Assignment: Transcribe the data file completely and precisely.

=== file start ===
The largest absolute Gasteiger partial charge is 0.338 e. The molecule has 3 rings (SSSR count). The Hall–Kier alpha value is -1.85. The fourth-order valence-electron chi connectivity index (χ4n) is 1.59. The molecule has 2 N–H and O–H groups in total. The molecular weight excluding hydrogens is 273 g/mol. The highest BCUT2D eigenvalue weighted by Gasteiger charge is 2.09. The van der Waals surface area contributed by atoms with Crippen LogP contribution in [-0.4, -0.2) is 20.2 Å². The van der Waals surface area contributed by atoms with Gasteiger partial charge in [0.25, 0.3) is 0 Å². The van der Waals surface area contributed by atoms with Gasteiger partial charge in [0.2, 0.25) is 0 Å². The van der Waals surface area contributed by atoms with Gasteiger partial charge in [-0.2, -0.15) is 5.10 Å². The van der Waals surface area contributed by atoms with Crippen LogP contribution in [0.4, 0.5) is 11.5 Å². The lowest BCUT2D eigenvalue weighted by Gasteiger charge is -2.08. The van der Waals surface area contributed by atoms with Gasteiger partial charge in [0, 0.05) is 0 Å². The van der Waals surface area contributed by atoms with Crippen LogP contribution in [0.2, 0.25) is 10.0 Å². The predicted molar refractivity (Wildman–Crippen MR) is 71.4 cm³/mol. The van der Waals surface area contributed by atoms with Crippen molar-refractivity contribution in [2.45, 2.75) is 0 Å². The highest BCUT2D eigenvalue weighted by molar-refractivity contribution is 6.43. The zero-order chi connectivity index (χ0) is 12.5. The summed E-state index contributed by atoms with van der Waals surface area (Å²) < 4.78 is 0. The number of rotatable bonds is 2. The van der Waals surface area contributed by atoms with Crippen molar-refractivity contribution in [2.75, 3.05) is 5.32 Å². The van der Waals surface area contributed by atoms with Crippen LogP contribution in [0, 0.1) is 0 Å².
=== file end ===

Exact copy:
The largest absolute Gasteiger partial charge is 0.338 e. The molecule has 3 rings (SSSR count). The Hall–Kier alpha value is -1.85. The fourth-order valence-electron chi connectivity index (χ4n) is 1.59. The molecule has 2 N–H and O–H groups in total. The molecular weight excluding hydrogens is 273 g/mol. The highest BCUT2D eigenvalue weighted by Gasteiger charge is 2.09. The van der Waals surface area contributed by atoms with Crippen LogP contribution in [-0.4, -0.2) is 20.2 Å². The van der Waals surface area contributed by atoms with Gasteiger partial charge in [0.25, 0.3) is 0 Å². The van der Waals surface area contributed by atoms with Gasteiger partial charge in [0.2, 0.25) is 0 Å². The van der Waals surface area contributed by atoms with Gasteiger partial charge in [-0.2, -0.15) is 5.10 Å². The van der Waals surface area contributed by atoms with Crippen LogP contribution in [0.4, 0.5) is 11.5 Å². The lowest BCUT2D eigenvalue weighted by Gasteiger charge is -2.08. The van der Waals surface area contributed by atoms with Gasteiger partial charge in [0, 0.05) is 0 Å². The van der Waals surface area contributed by atoms with Crippen LogP contribution in [0.2, 0.25) is 10.0 Å². The predicted molar refractivity (Wildman–Crippen MR) is 71.4 cm³/mol. The van der Waals surface area contributed by atoms with Crippen molar-refractivity contribution in [2.45, 2.75) is 0 Å². The highest BCUT2D eigenvalue weighted by molar-refractivity contribution is 6.43. The zero-order chi connectivity index (χ0) is 12.5. The summed E-state index contributed by atoms with van der Waals surface area (Å²) < 4.78 is 0. The number of rotatable bonds is 2. The van der Waals surface area contributed by atoms with Crippen molar-refractivity contribution in [2.75, 3.05) is 5.32 Å². The van der Waals surface area contributed by atoms with Crippen LogP contribution in [0, 0.1) is 0 Å².